Connect with us

What are you looking for?

Institute for Public Service Reporting – Memphis

Criminal Justice and Policing

Foot dragging on Institute records request may prompt Council action

Councilman Smiley’s proposal comes as communities nationwide push to reform policing following George Floyd killing

Memphis Police officers get in formation along Union Avenue during a May 28 protest over the killing of George Floyd in Minneapolis. (Patrick Lantrip/Daily Memphian)
Memphis Police officers get in formation along Union Avenue during a May 28 protest over the killing of George Floyd in Minneapolis. (Patrick Lantrip/Daily Memphian)

It was a damning report on police brutality, one that told the chilling backstory behind the police killing last month of George Floyd:

An officer kicked a handcuffed suspect in the face, breaking his jaw. Police pistol-whipped another suspect. Still others were subjected to invasive searches of their body cavities.

Reporters at The Star Tribune in Minneapolis put the explosive Sunday report together on long-running police misconduct, in part, by tapping excessive force data they found right on the City of Minneapolis’ website – something that’s currently not an option here in Memphis.

<strong>JB Smiley</strong>
JB Smiley

“We don’t make available as much information as I think we should. That’s part of the distrust between police and community, because it’s not public. We don’t know what’s happening,’’ said City Council member JB Smiley Jr.

Smiley is pushing a resolution to urge Mayor Jim Strickland’s administration to put data, complaints and other information regarding police misconduct and use of force on the city’s website in a manner similar to what’s done in Chicago, Minneapolis, Seattle and other cities.

Smiley floated his resolution at committee hearings on Tuesday and plans to bring it before the full council at its next meeting on Tuesday, June 16.

His proposal is inspired by online data hosted by the city of Chicago, which puts a range of information in open view on the city’s website, including statistical information about use of force and complaints filed against officers.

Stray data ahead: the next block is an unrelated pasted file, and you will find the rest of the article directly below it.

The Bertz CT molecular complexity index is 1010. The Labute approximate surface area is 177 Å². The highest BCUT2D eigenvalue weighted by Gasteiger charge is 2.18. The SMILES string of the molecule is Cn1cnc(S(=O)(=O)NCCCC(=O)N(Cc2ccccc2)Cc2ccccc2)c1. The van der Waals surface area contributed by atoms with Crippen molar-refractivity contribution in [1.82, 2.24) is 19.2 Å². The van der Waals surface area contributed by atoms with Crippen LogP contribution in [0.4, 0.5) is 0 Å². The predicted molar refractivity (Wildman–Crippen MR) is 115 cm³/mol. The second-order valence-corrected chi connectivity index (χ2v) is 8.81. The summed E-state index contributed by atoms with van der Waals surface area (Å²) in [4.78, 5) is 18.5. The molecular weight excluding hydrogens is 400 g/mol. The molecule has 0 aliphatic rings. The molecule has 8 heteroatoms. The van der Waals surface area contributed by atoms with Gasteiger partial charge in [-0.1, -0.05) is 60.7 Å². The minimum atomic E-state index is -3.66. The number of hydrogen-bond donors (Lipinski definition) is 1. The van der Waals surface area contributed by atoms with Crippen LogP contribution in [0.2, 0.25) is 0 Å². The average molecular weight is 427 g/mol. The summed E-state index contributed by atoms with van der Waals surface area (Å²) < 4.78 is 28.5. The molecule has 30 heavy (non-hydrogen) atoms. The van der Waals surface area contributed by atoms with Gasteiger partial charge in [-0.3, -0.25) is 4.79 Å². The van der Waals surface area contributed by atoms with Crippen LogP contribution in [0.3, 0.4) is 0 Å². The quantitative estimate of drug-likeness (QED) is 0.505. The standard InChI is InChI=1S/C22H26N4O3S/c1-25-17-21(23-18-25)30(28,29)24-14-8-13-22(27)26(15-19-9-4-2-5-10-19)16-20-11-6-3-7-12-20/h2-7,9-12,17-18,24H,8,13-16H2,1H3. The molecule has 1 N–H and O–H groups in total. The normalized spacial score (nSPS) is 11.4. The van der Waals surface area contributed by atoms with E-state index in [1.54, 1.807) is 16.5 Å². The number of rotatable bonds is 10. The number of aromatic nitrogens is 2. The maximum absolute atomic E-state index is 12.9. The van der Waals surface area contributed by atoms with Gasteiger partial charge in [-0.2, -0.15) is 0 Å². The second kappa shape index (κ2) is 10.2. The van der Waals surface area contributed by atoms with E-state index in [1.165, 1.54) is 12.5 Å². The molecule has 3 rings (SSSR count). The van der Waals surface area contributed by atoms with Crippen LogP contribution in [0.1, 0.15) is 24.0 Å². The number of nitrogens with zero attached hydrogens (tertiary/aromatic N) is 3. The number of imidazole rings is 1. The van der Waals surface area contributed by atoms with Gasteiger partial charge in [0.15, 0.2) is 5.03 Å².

Seattle, too, offers a broad range of information on police use of force including annual reports and data tables that are easily downloaded into Excel spreadsheets. That data lists thousands of incidents in which police employed force, complete with the date of the incident, the report number, the officer’s badge number and the race and gender of the subject arrested.

In all, the data includes more than 11,000 rows documenting a range of use of force incidents since 2014.

“…We are publishing this information to highlight transparency around our policy, process, and training with regards to use of force and how it is investigated,’’ the website states. “Working to maintain public trust is one of our core principles.’’

Seattle’s presentation is made in cooperation with the Public Safety Open Data Portal operated by the National Police Foundation, a Washington-based nonprofit that researches policing issues. According to the foundation, 130 law enforcement agencies nationwide participate in its Police Data Initiative to promote “enhanced understanding, and accountability between communities and the law enforcement agencies that serve them.’’

 The Memphis Police Department is not one of them, according to the Data Initiative’s online list of participating agencies. The site states its list includes “opened and soon-to-be opened data sets that more than 130 local law enforcement agencies have identified as important to their communities…’’

The list also doesn’t include Minneapolis, where Floyd died May 25 after an officer knelt on his neck for nearly nine minutes. But the city provides a similar range of information including data mapping of use-of-force incidents and downloadable tables listing thousands of use-of-force incidents dating back to 2008.

Libor Jany, one of the Star Tribune journalists who wrote the story headlined “Minneapolis’ Third Precinct served as ‘playground’ for renegade cops,’’ said the data has been on the city’s website for at least a couple years now.

“These sorts of policies and approaches change from administration to administration. So, we have had police chiefs in the past that basically stonewalled us just whenever it came to this sort of data or anything that might … paint their department in a bad light,” Jany said.

In Memphis, Smiley’s proposal for greater transparency is one of several reforms the council is considering following the Floyd killing. One includes adopting a list of police practices known as “8 Can’t Wait’’ intended to reduce killings by police. One proposal also requests that Mayor Strickland form a community task force to assist in selecting a replacement for Police Director Michael Rallings, who retires next year.